Kazuhiro Ohigashi, a Japanese man who has Asperger's syndrome, was convicted last year of killing his older sister:
From the fifth grade of elementary school and onward, Ohigashi refused to go to school and would refuse to leave the house. The court ruled that he somehow developed the idea that his older sister was to blame for his withdrawal, and over the years built up a deep anger towards her. When she came to visit his home one day in July of 2011, he attacked and stabbed her repeatedly with a kitchen knife. His mother, who usually lives with him, was at an institution on that unfortunate day.
The prosecution asked for a sixteen year sentence. Citing his Aspergers, Ohigashi's lawyers asked for a suspended term. The Osaka District Court gave him twenty years, the maximum sentence possible:
As his mother and other family members now refuse to live with him, and there were no other options for taking care of him, the court felt that it would be best to maintain social order by locking Ohigashi up for the longest term possible, in order to let him deepen his “soul-searching.”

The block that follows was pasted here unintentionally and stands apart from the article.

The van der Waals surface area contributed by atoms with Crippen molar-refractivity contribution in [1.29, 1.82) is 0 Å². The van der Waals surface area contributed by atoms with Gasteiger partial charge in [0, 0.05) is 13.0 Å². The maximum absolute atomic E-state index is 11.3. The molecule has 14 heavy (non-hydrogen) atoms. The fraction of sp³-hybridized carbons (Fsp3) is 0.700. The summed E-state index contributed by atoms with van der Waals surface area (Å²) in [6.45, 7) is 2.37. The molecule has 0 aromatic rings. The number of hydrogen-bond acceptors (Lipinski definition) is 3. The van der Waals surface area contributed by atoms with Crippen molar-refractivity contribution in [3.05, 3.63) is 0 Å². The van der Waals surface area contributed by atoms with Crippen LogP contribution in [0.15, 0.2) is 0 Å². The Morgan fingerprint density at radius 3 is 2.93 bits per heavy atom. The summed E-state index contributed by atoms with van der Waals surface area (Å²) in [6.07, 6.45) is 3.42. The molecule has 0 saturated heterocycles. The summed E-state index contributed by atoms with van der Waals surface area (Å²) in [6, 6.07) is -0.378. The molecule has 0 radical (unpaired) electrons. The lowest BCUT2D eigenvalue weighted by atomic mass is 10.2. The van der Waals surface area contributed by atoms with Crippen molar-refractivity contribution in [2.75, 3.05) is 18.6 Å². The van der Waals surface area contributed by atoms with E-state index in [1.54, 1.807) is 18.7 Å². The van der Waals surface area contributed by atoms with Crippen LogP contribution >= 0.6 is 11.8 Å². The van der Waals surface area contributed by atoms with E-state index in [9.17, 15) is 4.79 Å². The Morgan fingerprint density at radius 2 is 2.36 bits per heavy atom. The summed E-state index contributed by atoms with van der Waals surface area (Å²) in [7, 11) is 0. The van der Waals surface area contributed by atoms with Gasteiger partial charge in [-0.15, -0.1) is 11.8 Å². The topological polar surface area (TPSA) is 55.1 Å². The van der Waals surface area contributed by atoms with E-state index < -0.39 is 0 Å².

There are several reasons why the case of Alex Sleigh concerns me:
1) The 18-year-old stabbed a lamb with a bayonet then attempted to cook and eat the animal while on a camping trip with a group of young people. The most worrying part is that he thought it would have more fun if the lamb had “put up more of a struggle.” He also appears to have an unusual interest in weapons and explosives.
2) He was diagnosed with Asperger's syndrome after the event, and that diagnosis was part of his defense:
Andy Pilkington, defending, said: “They are concerning offences, to say the least.
“He has not done it with the intention of killing an animal for any sadistic purposes.”
Mr Pilkington said the offences were the catalyst for Sleigh, currently on a work placement in catering, being diagnosed with Asperger's syndrome.
He added it did not excuse his behaviour, but it could at least be understood.
3) The judge sentencing Sleigh said that his Asperger's syndrome might lead to "future criminality:"